Anti-Apple FireWire firms propose alternative spec

Developers eliminate Apple patents -- but how quickly can they deploy it?

Peripheral and PC vendors are believed to be developing a modified version of FireWire, aka IEEE1394, in an effort to sidestep Apple's latest '1$-a-port' licensing fee (see Apple caught charging crafty FireWire fee). According to a report in, a number of developers are proposing what they call 1394B. Not only is the specification twice as fast as current FireWire technology but avoids relying on the Apple-patented signalling techniques that Apple is using to justify charging a licence fee. 'Apple-free' 1394 would operate at 800Mbps instead of the current 400Mbps and use a signalling system borrowed from the Fibre Channel world. The next stage of the design process would be to incorporate support for current FireWire devices in a way that also eliminates the key Apple intellectual property. However, Michael Teener, CTO of US-based Zayante, a 1394 infrastructure company, quoted in the EE Times report, reckoned it would take two years to progress the backwards-compatible 1394B specification to the point at which it could be widely deployed. In the meantime, vendors will have to live with whatever agreements they can come to with Apple, while those who have already signed earlier, one-off royalty payments (see Apple's FireWire licensing -- the debate rages) will churn out high-performance FireWire peripherals. As will those who realise that what they lose in royalty payments to Apple, they gain in not having to equip devices with power supplies. ®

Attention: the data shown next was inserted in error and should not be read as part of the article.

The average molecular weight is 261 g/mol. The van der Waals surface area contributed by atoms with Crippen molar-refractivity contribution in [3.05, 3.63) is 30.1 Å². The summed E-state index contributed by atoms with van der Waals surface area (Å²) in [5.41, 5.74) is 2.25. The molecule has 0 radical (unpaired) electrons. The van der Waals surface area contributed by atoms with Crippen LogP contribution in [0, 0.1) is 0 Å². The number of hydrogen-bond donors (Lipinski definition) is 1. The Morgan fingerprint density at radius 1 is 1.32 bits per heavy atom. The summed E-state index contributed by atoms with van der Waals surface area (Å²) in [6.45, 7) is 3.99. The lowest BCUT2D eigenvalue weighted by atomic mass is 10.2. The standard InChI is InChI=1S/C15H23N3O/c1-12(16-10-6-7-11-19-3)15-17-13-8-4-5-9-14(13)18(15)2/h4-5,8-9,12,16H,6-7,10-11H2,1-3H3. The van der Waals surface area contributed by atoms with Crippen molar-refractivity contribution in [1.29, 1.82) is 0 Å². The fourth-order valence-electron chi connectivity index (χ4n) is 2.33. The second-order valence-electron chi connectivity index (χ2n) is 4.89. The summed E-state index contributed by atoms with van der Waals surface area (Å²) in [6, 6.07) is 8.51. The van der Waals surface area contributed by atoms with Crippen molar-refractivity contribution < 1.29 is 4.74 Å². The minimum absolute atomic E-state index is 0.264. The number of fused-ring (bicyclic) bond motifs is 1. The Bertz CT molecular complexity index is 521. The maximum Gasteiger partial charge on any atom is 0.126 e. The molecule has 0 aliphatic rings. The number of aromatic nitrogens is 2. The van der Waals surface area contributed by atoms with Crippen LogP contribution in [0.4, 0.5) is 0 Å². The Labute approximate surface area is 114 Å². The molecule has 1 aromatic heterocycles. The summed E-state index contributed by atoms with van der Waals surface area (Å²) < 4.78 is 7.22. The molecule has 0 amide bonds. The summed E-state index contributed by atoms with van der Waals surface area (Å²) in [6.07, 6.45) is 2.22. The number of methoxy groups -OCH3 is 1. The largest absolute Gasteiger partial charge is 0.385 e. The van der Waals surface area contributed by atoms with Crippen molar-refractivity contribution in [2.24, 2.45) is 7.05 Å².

Sponsored: 10 ways wire data helps conquer IT complexity